Team Singapore

Olympic champ gets busy

He dabbled in a bit of golf on Friday, hours after he arrived home from Houston, Texas, where he's been busy studying at university and training, with the world championships scheduled in Budapest next July.

Yesterday, Singapore's swimming superstar Joseph Schooling officially started a busy week when he launched the Watsons Dream Tree initiative, which is aimed at supporting those with dreams and passion to come forward and share with members of the community, and be a force for change.

Members of the public can pen their wishes on tree props set up outside selected Watsons stores.

WISH CAME TRUE: Bryan Liu, 11, one of the five children with life-threatening illnesses from Make-A-Wish Foundation Singapore, got his wish fulfilled when he met Joseph Schooling in person at the launch of Watsons Dream Tree Initiative. PHOTO COURTESY OF WATSONS SINGAPORE

Watsons also donated $5,000 to the Make-A-Wish Foundation Singapore (MAWF), a cause supported by the 21-year-old swim sensation, as part of the launch.

Schooling, Singapore's first Olympic gold medallist when he won the 100m butterfly at the Rio Games in August, joined Watsons Singapore to launch the initiative.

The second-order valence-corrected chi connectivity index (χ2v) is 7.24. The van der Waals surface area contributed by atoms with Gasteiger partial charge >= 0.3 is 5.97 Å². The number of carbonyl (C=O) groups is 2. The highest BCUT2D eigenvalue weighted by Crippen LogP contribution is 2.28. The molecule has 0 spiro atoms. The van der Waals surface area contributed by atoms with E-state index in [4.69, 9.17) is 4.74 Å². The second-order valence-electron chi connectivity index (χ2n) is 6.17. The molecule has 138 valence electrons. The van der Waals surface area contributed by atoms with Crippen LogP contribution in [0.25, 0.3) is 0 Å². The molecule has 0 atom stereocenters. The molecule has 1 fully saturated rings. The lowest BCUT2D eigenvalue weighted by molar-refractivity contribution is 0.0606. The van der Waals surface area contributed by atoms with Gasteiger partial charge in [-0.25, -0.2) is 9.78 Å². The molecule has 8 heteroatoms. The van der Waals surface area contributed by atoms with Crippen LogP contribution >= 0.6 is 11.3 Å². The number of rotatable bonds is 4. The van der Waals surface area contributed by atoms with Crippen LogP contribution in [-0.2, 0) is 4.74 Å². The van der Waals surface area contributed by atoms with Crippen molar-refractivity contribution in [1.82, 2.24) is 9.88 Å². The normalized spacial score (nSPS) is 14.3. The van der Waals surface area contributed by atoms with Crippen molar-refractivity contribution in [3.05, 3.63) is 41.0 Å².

Five children, aged nine to 15, from the MAWF were chosen to kick off the initiative ahead of Christmas.

It was a dream come true for the children to meet Schooling, and nine-year-old Raphael Lim, said: "I am very happy to be able to meet Joseph Schooling today. His victory has inspired me to pursue my own hopes and dreams!"

A crowd of around a 100 people turned up to see their hero and Schooling was happy to witness the excitement and enthusiasm.

"Dreams do come true if one believes in them," he said. "I'm blessed and thankful that I can accomplish the things I dreamt of as a little kid. Everyone should have the opportunity to realise their dreams, and I am very happy to be able to work with Make-A-Wish Foundation Singapore and Watsons Singapore to help grant wishes of children who are faced with life-threatening illnesses."

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